BBC Symphony Orchestra/Garry Walker [David Fennessy … Gwyn Pritchard … Matthew Taylor]

Fennessy
Dead-End
Pritchard
The Firmament of Time [world premiere]
Taylor
Symphony No.2 [world premiere]

BBC Symphony Orchestra
Garry Walker


Reviewed by: Richard Whitehouse

Reviewed: 23 January, 2009
Venue: BBC Studio 1, Maida Vale, London

This studio concert featured three works by composers of the younger and middle generations. Much the longest was the Second Symphony by Matthew Taylor (born 1964) which, though designated as 2008, dates at least in part to the beginning of the 1990s and, following revision, was receiving its first performance. Alone of Taylor’s three symphonies to date, this is scored for full orchestra – with three percussionists and a prominent piano part – and falls into four movements.

Commissioned by the gynaecologist Ian Craft (who previously commissioned Robert Simpson’s Sixth Symphony), the piece seeks to equate a process of musical evolution with that of embryonic growth. In the first two movements at least, this works soundly: the opening movement builds from a powerful but never portentous opening – vividly scored and also throwing up a number of salient motifs – to a propulsive Vivace (and reminding one that Simpson’s masterly Ninth Symphony was then a new work), before climaxing in the heightened return of the opening then dying down for a coda whose calm yet intense expectancy brings the most attesting music of the whole work. The scherzo that follows is demonstrably of the Beethoven-Simpson axis in its unbridled energy; two more-lightly scored episodes functioning ostensibly as trio sections, and with a coda that deftly dispels accumulated momentum.

If the latter movements are less successful, this is perhaps because the needs of accommodating the work’s underlying ‘conception’ with an organic symphonism proved inhibiting. Certainly the slow movement opens with a ruminative inwardness that is impressively sustained through to the agitated central section; this latter, however, tending to disrupt rather than intensify the Lento music, whose return consequently lacks formal or expressive focus. The emergence of the finale seems less than inevitable in its continuity and while this latter movement has the necessary emotional weight, taking in a more tranquil section that affords some of the work’s most subtle orchestration, the eventual culmination feels too contrived to clinch the symphonic argument: the final chords an attempted synthesis of Waltonian and Simpsonian gestures that fails to confirm the desired sense of arrival.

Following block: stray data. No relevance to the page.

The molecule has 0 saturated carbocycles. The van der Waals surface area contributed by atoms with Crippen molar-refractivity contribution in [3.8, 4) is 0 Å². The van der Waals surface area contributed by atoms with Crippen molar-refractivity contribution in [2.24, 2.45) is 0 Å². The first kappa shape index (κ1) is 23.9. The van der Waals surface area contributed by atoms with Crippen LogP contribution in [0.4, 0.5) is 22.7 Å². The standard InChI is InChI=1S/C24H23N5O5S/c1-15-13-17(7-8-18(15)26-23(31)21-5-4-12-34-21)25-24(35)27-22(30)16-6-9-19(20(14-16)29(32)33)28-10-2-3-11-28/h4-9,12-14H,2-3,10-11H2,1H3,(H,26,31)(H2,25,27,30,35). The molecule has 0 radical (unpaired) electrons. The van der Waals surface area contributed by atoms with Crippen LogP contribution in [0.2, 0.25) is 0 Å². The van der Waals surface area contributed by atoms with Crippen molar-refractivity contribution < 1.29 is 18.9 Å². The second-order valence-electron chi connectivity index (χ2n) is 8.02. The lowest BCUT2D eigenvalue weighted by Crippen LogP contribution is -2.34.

The 37-minute work was given a confident and assured first hearing by the BBC Symphony Orchestra conducted by Garry Walker with a conviction and spontaneity that hardly suggested a piece whose gestation has been so prolonged. It received an enthusiastic reception – prompting once more the thought that if orchestral concerts are to enjoy a long-term future, then works which evince the formal scope and emotional inclusiveness of Taylor’s Second Symphony will need to play their part.

Earlier, Gwyn Pritchard’s The Firmament of Time (2008) had also been given its first performance. Taking its cue from lines in Shelley’s “Adonais”, as refracted through the title of a book by American scientist and poet Loren Eiseley, this 20-minute piece is on one level a study in timbre and texture – though one whose constituents are kept in purposeful, even ceaseless transformation. And, though the composer emphasised the primacy of the work’s macro- as opposed to its micro-evolution, the correlation of incidental detail within the overall picture was finely controlled and not lacking in expressive immediacy; with an occasional tendency for percussion to obscure the music’s unfolding being the only audible pitfall. An unfailingly persuasive performance, moreover, reinforced the feeling that Pritchard (born 1948) deserves to be a more familiar name on the contemporary music scene.

And to begin proceedings, David Fennessy’s Dead-End (1999) received a well-merited revival. Over barely four minutes, the final chord or gesture of 100 compositions – each completed in a year from 1900 to 1999 – were heard in chronological order: the outcome less a musical tour of the twentieth-century than one in which the idea of endings and beginnings became one and the same. Never mind questions of ‘borrowed’ material: this is one dead-end whose outcome is by no means a cul-de-sac.

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